The Zappos MVP

The story of the Zappos MVP is so amazing, I wasn’t sure how I had not heard it before. Nick Swinmurn, the founder of Zappos, wanted to start an online shoe company. He believed the most important hypothesis to test was “is there already sufficient demand for a superior online shopping experience for shoes?”

Rather than building out a slick website, buying warehouses, creating an integrated distribution model, Swinmurn went to a local shoe seller and asked if he could take pictures of the shoes and post them on his website. If customers decided to buy the shoes, Swinmurn agreed to go back to the shoe store and buy the shoes at full price.

This kind of MVP is often called a “Wizard of Oz” prototype because you don’t have to set up all the infrastructure. The man behind the curtain can create the effects.

Through Swinmurn’s MVP he was able to learn to take payments, answer customers questions, accept returns, all without setting up a warehouse and buying inventory. He was also able to test his hypothesis and learn that there was demand for an online shoe buying experience.

Hopefully these examples show how you can create MVPs no matter what industry you are in. Apply some creativity and think through what hypothesis you need to test and what MVP you can create to run the test. The process is iterative, so getting to your MVP quickly and beginning to learn is crucial.

Begin pushing yourself to MVP anything and everything. And please share your successes and failures!


Getting credit for learning

I sat in a colleague’s office several months ago and we actually googled “getting credit for learning.” We were in the middle of a difficult period in which we were making many changes. The two of us knew that the last six months had taught us many lessons that would prove beneficial going forward, but learning doesn’t lift ROIs, increase sales or improve margins. The CFO can’t spend what we had learned. So how do we get credit for learning?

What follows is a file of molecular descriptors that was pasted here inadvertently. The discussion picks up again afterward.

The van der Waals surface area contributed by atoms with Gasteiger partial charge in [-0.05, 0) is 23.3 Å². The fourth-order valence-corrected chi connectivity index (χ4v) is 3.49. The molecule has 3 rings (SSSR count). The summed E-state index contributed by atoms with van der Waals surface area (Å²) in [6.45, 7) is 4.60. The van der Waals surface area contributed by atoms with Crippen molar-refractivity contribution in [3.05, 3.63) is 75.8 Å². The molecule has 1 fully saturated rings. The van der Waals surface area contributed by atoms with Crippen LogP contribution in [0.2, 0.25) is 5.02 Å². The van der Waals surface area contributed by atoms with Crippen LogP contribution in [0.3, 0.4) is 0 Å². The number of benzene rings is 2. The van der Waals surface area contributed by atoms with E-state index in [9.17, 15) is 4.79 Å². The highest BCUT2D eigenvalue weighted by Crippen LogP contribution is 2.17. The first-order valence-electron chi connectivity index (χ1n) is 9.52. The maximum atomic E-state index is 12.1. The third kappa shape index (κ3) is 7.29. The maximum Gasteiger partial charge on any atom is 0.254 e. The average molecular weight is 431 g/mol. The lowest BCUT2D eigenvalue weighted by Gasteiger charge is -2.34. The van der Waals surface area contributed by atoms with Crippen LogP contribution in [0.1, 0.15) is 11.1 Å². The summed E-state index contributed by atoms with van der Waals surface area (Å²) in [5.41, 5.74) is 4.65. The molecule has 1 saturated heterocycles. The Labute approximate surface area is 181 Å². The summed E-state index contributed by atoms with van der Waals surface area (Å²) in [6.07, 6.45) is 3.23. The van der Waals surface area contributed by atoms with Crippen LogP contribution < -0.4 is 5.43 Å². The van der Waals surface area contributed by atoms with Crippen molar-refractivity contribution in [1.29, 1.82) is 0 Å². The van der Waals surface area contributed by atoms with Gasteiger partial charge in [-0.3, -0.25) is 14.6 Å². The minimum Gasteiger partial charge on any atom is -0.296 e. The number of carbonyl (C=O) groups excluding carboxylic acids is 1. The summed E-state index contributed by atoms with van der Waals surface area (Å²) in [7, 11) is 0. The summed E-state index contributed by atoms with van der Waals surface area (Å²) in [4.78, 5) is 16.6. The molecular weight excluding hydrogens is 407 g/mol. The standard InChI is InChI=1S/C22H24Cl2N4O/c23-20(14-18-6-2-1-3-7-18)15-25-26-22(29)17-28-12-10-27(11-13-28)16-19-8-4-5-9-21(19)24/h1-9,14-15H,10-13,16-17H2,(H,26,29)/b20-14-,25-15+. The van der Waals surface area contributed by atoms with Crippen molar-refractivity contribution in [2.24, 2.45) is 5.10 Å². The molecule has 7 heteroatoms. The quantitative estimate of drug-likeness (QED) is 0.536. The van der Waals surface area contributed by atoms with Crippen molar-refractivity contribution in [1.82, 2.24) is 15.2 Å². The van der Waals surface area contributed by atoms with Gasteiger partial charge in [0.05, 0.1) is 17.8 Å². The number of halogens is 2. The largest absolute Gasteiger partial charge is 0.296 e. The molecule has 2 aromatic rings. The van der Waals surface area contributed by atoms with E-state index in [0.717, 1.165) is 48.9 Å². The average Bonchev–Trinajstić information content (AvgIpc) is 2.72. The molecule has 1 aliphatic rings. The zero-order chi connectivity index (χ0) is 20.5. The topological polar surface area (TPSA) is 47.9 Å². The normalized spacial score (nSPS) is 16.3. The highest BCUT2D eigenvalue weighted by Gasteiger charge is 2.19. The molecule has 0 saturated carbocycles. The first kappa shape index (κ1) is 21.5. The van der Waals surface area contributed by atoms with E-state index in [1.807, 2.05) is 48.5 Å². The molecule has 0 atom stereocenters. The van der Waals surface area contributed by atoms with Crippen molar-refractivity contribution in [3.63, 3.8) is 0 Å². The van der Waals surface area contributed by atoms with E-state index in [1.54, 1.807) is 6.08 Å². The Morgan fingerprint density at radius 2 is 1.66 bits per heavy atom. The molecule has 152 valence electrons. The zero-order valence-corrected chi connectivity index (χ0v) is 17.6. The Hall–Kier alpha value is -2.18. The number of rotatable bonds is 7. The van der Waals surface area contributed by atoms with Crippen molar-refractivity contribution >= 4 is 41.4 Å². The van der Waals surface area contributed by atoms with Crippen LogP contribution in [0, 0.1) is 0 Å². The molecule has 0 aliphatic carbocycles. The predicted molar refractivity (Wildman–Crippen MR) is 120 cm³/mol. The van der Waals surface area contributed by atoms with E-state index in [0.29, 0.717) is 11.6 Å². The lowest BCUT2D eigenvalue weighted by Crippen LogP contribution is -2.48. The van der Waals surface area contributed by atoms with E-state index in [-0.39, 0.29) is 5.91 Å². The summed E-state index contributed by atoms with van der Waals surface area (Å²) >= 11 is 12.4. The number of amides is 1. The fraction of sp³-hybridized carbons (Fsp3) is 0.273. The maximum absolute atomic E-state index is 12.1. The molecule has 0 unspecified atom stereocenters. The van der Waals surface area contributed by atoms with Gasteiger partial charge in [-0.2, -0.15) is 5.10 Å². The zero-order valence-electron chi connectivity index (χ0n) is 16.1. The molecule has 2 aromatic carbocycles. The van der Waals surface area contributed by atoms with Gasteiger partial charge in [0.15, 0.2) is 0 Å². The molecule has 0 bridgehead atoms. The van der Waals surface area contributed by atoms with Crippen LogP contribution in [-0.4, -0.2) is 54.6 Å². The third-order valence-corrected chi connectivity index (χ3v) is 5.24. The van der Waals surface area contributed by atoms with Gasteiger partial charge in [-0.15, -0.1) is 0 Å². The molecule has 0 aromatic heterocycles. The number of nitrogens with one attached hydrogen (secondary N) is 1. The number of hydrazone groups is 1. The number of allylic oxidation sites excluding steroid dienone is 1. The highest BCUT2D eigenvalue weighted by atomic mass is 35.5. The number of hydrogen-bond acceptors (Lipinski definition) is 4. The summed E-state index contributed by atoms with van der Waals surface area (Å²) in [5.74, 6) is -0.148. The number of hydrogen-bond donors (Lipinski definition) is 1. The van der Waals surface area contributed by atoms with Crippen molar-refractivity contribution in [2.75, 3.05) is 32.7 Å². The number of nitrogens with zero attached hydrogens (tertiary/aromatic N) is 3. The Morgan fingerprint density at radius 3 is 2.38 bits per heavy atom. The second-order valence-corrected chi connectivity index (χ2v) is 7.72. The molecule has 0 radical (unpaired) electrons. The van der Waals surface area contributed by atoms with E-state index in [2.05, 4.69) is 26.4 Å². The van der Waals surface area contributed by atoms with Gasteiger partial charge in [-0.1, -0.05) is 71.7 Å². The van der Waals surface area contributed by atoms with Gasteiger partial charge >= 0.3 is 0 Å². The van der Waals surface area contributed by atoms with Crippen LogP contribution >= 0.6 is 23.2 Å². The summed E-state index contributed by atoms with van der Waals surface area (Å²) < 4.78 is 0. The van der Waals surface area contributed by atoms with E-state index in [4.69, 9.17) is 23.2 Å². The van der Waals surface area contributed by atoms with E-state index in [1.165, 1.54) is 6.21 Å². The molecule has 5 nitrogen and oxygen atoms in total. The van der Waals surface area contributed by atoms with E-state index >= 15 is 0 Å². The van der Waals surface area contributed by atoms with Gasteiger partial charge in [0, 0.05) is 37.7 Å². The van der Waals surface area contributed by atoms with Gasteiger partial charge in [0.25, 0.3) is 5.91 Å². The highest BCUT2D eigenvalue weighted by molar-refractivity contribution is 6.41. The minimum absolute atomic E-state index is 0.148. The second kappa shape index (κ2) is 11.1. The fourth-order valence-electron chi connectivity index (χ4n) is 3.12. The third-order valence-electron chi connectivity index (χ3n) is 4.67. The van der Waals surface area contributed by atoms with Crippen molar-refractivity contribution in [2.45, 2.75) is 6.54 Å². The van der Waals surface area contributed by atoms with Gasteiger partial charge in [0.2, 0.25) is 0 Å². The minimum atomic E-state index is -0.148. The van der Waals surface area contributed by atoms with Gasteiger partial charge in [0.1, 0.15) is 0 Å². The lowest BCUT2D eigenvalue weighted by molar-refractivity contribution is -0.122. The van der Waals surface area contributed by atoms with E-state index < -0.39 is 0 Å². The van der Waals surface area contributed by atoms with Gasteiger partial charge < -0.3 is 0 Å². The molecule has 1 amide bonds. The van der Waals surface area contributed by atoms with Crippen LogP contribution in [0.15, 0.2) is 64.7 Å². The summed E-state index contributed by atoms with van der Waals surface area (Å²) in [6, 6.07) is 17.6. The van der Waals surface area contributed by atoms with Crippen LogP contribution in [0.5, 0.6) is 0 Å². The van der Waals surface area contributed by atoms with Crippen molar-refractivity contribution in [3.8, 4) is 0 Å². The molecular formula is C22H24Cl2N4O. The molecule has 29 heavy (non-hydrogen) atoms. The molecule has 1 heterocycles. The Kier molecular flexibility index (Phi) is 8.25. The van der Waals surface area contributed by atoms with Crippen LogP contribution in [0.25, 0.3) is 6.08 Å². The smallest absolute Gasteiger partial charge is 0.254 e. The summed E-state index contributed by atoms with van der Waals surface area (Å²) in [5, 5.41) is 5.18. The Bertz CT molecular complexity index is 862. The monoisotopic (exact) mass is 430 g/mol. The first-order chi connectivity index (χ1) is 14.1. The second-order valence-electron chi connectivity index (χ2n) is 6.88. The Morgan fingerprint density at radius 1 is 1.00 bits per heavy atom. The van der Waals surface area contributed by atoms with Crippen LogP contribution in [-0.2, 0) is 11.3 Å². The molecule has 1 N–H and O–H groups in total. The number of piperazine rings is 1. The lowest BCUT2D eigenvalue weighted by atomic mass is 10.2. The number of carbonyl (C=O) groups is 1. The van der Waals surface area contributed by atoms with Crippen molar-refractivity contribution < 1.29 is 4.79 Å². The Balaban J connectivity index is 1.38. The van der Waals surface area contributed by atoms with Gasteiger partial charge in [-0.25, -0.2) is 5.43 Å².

Sadly, google failed me and I didn’t walk away with a good answer. It wasn’t until I read The Lean Startup that I found my answer.

…if the fundamental goal of entrepreneurship is to engage in organization building under conditions of extreme uncertainty, it’s most vital function is learning


In the Lean Startup model, we are rehabilitating learning with a concept I call validated learning. Validated learning is not after-the-fact rationalization or a good story designed to hide failure. It is a rigorous method for demonstrating progress when on is embedded in the soil of extreme uncertainty…


We were deep in the soil of uncertainty, so using validated learning would have aided us in showing progress. The key to Ries’s methodology is in it’s rigor. The Lean Startup method relies on a Build, Measure, and Learn cycle.

photo credit: http://e7systems.com/

My main take away from build, measure, learn is that you start work in reverse. Here’s how to use the framework:

  • What is it you want to learn? ex Do our customers prefer a new product feature?
  • How can you measure this? ex We will measure sales on a A/B basis. Group A gets the new feature, group B doesn’t
  • What do you need to build? ex We build the systems capable of issuing products with both features.

But the process can also work with process or something personal. Here’s an example of building a new process:

  • What is it you want to learn? Is the new product development process viable?
  • How can you measure this? How long in months does it take to develop a product in the new process?
  • What do you need to build? We take two similar products down two alternative tracks.

On of the reasons I am so attracted to the Lean Startup is that it borrows many of the principals of design thinking.

In other words, we need the scientific method. In the Lean Startup model, every product, every feature, every marketing campaign – everything a startup does – is understood to be an experiment designed to achieve validated learning. This experimental approach works across industries and sectors…


Source: static.ddmcdn.com

These decisions are experiments set up by design, for a specific purpose. An work done that doesn’t result in us learning something about a customer (or process) is waste. Also, it should be clear that iteration is an important part of the process.